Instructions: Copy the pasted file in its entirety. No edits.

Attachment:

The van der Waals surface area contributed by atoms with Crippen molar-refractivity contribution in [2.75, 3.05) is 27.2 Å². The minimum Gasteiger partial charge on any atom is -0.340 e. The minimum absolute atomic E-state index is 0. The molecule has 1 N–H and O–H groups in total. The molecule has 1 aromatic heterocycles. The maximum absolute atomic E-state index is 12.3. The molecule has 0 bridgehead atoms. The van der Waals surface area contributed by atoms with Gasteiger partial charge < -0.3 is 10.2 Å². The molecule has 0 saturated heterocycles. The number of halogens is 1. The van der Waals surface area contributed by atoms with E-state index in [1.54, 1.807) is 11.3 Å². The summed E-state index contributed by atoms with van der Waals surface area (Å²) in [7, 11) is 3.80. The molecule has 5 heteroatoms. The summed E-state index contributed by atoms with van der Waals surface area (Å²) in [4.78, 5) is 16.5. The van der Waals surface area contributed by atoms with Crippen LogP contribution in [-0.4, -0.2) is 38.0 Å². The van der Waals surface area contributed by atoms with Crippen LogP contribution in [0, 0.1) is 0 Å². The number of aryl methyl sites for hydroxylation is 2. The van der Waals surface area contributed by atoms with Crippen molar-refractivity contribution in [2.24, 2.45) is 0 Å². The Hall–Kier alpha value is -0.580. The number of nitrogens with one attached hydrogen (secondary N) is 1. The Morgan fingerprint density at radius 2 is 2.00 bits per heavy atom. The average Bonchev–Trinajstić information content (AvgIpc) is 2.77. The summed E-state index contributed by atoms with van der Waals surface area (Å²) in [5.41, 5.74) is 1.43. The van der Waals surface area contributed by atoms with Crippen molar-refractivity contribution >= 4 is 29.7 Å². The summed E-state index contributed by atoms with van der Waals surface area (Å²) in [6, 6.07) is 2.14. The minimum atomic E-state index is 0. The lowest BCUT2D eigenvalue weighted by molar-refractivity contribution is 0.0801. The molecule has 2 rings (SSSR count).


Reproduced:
The van der Waals surface area contributed by atoms with Crippen molar-refractivity contribution in [2.75, 3.05) is 27.2 Å². The minimum Gasteiger partial charge on any atom is -0.340 e. The minimum absolute atomic E-state index is 0. The molecule has 1 N–H and O–H groups in total. The molecule has 1 aromatic heterocycles. The maximum absolute atomic E-state index is 12.3. The molecule has 0 bridgehead atoms. The van der Waals surface area contributed by atoms with Gasteiger partial charge < -0.3 is 10.2 Å². The molecule has 0 saturated heterocycles. The number of halogens is 1. The van der Waals surface area contributed by atoms with E-state index in [1.54, 1.807) is 11.3 Å². The summed E-state index contributed by atoms with van der Waals surface area (Å²) in [7, 11) is 3.80. The molecule has 5 heteroatoms. The summed E-state index contributed by atoms with van der Waals surface area (Å²) in [4.78, 5) is 16.5. The van der Waals surface area contributed by atoms with Crippen LogP contribution in [-0.4, -0.2) is 38.0 Å². The van der Waals surface area contributed by atoms with Crippen LogP contribution in [0, 0.1) is 0 Å². The number of aryl methyl sites for hydroxylation is 2. The van der Waals surface area contributed by atoms with Crippen molar-refractivity contribution in [2.24, 2.45) is 0 Å². The Hall–Kier alpha value is -0.580. The number of nitrogens with one attached hydrogen (secondary N) is 1. The Morgan fingerprint density at radius 2 is 2.00 bits per heavy atom. The average Bonchev–Trinajstić information content (AvgIpc) is 2.77. The summed E-state index contributed by atoms with van der Waals surface area (Å²) in [5.41, 5.74) is 1.43. The van der Waals surface area contributed by atoms with Crippen molar-refractivity contribution >= 4 is 29.7 Å². The summed E-state index contributed by atoms with van der Waals surface area (Å²) in [6, 6.07) is 2.14. The minimum atomic E-state index is 0. The lowest BCUT2D eigenvalue weighted by molar-refractivity contribution is 0.0801. The molecule has 2 rings (SSSR count).